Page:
When it comes to investing in infrastructure, it’s essential to consider the environment it will be exposed to, especially if you live in an area prone to heavy snowfall. In Australia, there are designated snow regions classified by the Australian Standard AS1170.3:2003. If you’re looking for a shelter to protect your equipment or assets in these areas, you may be wondering if DomeShelter™ Structures are rated for snow. In this article, we will explore the different snow regions in Australia, the relevant building standards, and how our Shelters are engineered to withstand heavy snow loads.
What is a Snow Rating?
A snow rating is a measurement that indicates the snow load or amount of snow a Structure can withstand before it fails. Snow load is a crucial factor when designing Structures in areas with heavy snowfall.
Extreme snow loading can cause roofs to collapse, walls to buckle, and buildings to fail. Therefore, it is essential to ensure that the Structure is designed and engineered to withstand the expected snow load in the area where it will be installed.
Snow loads in Australia are restricted to alpine zones, with the rest of the country not experiencing significant snowfall. In these locations, buildings have to be designed to withstand the appropriate amount of snow. The size of the snow load depends on the altitude of the area.
Snow loading and all related information is outlined in the Building Code of Australia; AS/NZS 1170.3:2003 Structural Design Actions – Snow and Ice Actions.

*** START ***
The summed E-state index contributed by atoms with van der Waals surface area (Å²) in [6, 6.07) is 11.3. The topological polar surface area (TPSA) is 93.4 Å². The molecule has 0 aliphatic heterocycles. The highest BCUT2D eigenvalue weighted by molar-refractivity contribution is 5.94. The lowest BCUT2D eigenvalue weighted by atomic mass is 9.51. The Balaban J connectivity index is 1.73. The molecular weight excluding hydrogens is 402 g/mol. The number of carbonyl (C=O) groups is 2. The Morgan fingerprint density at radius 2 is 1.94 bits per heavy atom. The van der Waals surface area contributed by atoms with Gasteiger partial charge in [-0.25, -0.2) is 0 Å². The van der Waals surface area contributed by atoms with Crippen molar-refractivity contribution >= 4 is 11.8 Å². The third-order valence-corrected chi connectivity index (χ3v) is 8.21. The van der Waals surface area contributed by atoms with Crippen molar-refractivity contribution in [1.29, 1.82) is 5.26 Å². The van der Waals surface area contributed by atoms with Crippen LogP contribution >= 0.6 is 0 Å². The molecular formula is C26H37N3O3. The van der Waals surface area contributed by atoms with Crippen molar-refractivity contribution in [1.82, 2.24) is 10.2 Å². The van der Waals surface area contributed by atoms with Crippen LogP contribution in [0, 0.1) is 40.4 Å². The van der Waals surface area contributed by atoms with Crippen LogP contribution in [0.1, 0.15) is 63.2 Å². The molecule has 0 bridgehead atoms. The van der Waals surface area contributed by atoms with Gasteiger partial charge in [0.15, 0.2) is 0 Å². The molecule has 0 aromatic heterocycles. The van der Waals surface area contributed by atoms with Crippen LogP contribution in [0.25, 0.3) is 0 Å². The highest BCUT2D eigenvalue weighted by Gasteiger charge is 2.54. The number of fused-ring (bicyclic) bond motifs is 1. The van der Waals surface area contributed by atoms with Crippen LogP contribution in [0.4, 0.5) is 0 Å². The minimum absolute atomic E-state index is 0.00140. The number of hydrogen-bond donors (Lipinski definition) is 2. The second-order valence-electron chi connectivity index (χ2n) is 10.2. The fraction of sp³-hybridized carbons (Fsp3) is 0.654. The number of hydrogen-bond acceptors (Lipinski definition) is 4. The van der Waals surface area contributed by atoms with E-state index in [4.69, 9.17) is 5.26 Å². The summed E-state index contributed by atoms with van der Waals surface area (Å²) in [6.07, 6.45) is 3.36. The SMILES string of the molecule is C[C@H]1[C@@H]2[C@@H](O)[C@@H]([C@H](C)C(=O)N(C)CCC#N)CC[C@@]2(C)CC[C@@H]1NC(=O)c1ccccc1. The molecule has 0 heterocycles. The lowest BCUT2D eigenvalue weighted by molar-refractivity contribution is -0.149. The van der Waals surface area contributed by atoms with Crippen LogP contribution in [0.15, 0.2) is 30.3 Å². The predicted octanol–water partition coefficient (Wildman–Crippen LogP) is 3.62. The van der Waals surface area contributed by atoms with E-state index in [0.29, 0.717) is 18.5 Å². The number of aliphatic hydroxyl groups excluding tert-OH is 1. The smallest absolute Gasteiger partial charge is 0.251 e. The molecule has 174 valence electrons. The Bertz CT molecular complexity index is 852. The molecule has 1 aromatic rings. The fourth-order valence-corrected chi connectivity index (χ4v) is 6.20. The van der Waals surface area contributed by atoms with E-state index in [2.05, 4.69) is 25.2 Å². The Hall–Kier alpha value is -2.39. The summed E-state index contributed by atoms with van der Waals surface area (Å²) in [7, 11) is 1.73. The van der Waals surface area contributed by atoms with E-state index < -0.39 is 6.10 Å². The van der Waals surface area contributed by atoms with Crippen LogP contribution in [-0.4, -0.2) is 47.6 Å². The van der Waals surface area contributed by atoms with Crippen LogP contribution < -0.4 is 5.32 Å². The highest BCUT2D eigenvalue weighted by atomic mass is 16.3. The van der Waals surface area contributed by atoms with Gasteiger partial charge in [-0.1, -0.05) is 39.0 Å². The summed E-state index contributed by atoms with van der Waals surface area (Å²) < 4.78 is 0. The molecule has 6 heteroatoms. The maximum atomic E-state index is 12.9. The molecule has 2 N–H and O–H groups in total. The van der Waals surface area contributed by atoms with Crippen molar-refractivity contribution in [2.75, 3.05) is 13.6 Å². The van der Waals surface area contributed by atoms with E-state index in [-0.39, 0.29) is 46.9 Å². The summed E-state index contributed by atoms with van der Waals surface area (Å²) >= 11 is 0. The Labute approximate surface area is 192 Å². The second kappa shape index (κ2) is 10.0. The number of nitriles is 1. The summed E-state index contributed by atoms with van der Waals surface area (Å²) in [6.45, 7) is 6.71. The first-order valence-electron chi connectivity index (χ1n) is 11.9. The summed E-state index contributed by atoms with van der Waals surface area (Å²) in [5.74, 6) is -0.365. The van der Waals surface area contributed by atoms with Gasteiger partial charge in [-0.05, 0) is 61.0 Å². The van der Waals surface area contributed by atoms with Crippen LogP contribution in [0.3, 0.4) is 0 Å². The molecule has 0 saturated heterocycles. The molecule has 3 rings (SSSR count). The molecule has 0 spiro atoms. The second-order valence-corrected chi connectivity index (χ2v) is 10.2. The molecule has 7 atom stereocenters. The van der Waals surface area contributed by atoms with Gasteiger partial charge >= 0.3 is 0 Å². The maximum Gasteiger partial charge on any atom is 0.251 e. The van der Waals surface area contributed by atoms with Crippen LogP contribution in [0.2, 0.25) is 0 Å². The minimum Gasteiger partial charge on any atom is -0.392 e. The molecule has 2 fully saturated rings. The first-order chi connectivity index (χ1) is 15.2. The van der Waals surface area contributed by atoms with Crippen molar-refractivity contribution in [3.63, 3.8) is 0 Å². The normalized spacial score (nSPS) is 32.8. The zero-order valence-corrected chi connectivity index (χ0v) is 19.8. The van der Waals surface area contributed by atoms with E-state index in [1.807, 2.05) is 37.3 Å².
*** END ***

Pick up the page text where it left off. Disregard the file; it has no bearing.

- Alpine areas are defined as those which are 1200m or more above Australian Height Datum (AHD) for NSW, ACT and Victoria, and 900m or more above AHD for Tasmania.
- Sub-alpine areas are 600-1200m above AHD in NSW, ACT and Victoria, and between 300-900m in Tasmania.
The BCA requirements only apply to alpine and sub-alpine areas in which the snow loads are considered significant. In some sub-alpine areas, snowfall is not likely to be successive enough to accumulate and therefore the snow loading standards do not apply.
A building must be designed to safely withstand the most severe combination of forces or loads likely to be applied during its lifetime. To account for snow load actions in the areas defined in AS/NZS1170.3:2003 is critical, especially considering that all of these areas are located in wind region A. Being located in the lowest wind region would result in lightweight designs suited to minimal pressure if only wind actions were checked.
Are DomeShelter™ Structures Rated for Snow?
Like any kind of Structure, Fabric Shelters can be engineered to suit the codes for effectiveness in snow. DomeShelter Australia designs all Structures in full compliance with the Building Code of Australia, with a dedicated in-house engineering team who is experienced with the Code in all aspects.
We have designed Shelters for a range of snow load situations, including the Mt Hotham Ski Field, the Snowy Mountains, and very high altitude mountainous regions in Argentina. Similar to Shelters in high wind load areas, reinforcements, thicker bracings, more steel hoops etc all help to ensure the Shelter can withstand the conditions in whatever region they are located in.
How Do DomeShelter™ Structures Compare to Other Shelter Options in Snow?
Fabric Shelters are not necessarily better or more effective than other Shelter types in snow-related events. Any shelter correctly designed to the standards outlined in the Building Code of Australia (or the building code of any country) would be safe and suitable for use in snow.
The curved roof of a Fabric Shelter may be more suitable for regions that experience frequent snowfall than a structure with a flat roof, such as some kinds of sheds. The curve may help alleviate build-up of snow on the Shelter. However, especially in extremely heavy snowfall, this may not always be the case.
What is most important is ensuring you are dealing with a reputable supplier with a demonstrated understanding of the relevant codes and a reputation for providing safe, compliant structures. The failure risks associated with a building that is not designed for the correct force loads could be catastrophic.